|Bastian Kauschke/Oliver Grosch||11/30/2021||Implementation of Ontological Reasoning via One-Step Satisfiability Checking Coalgebraic fixpoint logics show an exceptional expressiveness as well as semantic genericity, with the coalgebraic µ-calculus being a well-known example for these logics. Formulas of the coalgebraic µ-calculus can be checked for satisfiability in exponential time if a well-behaved set of tableau rules is provided. As such rules are not provided for every case, Hausmann and Schröder provided a global caching algorithm utilizing one-step logic to provide a way of satisfiability checking in exponential time without the need of tableau rules. In this work, we implement this algorithm in COOL, a reasoner developed by FAU and the Australian National University. Furthermore, we compare it to the previous procedure utilizing tableau rules and analyse its runtime for example formulas inthe classical and the graded µ-calculus. Syntactic NFA Minimization via SAT solving Abstract: While nondeterministic finite automata can be a lot smaller than deterministic finite automata, computing a minimal nfais known to be PSPACE-complete and therefore tends to not be practically feasible. To avoid this issue, recent work by Mayers and Urbat focused onthe easier problem of computing minimal atomic and subatomic nfas, whichhas been shown to be NP-complete. We present a new approach using union nfas, generalizing the previous results and producing smaller certificates. We have implemented our algorithm as a Rust library. Using our approach, we are able to more easily verify the absence of minimal atomic and subatomic nfas for a given language. We have shown that for most simple regular languages, there exists a minimal nfa which is atomic and subatomic.|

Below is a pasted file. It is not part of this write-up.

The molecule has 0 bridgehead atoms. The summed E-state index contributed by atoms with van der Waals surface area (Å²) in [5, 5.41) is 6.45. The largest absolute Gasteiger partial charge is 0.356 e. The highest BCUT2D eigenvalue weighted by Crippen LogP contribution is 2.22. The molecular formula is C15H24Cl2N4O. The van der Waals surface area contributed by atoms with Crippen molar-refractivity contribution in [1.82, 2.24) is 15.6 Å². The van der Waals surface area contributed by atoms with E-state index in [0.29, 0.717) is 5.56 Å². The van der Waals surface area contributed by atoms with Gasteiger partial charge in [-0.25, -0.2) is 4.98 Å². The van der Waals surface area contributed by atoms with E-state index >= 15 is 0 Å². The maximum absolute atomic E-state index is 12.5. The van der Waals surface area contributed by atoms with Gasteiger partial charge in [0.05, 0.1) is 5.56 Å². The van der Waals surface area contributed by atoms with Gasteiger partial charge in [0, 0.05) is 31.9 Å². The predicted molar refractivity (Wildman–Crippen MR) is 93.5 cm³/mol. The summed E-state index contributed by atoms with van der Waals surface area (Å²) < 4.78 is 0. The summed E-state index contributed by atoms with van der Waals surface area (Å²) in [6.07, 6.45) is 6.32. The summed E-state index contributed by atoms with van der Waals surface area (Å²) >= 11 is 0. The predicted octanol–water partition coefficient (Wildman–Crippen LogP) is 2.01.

|Paul Wild||12/07/2021||Locality Games in Modal Characterization Theorems This talk puts a spotlight on a construction that is at the heart of many recent results relating modal logics to their ambient first order logics. These modal characterization theorems or van Benthem theorems state that the modal logic is precisely as expressive as the bisimulation-invariant fragment of the respective ambient logic, and make this relationship more precise by providing bounds on the rank of the relevant formulae. In the proof of such a theorem, the locality game is used in the key step of establishingthat every bisimulation-invariant formula is also local, meaning that its truth value at any state only depends on the shape of the model in a bounded neighbourhood of that state. We will show how locality games are similar to Ehrenfeucht-Fraisse games, and how they are used to establish locality of formulae, as well as highlighting how the game changes dependent on the logic or system type under investigation.|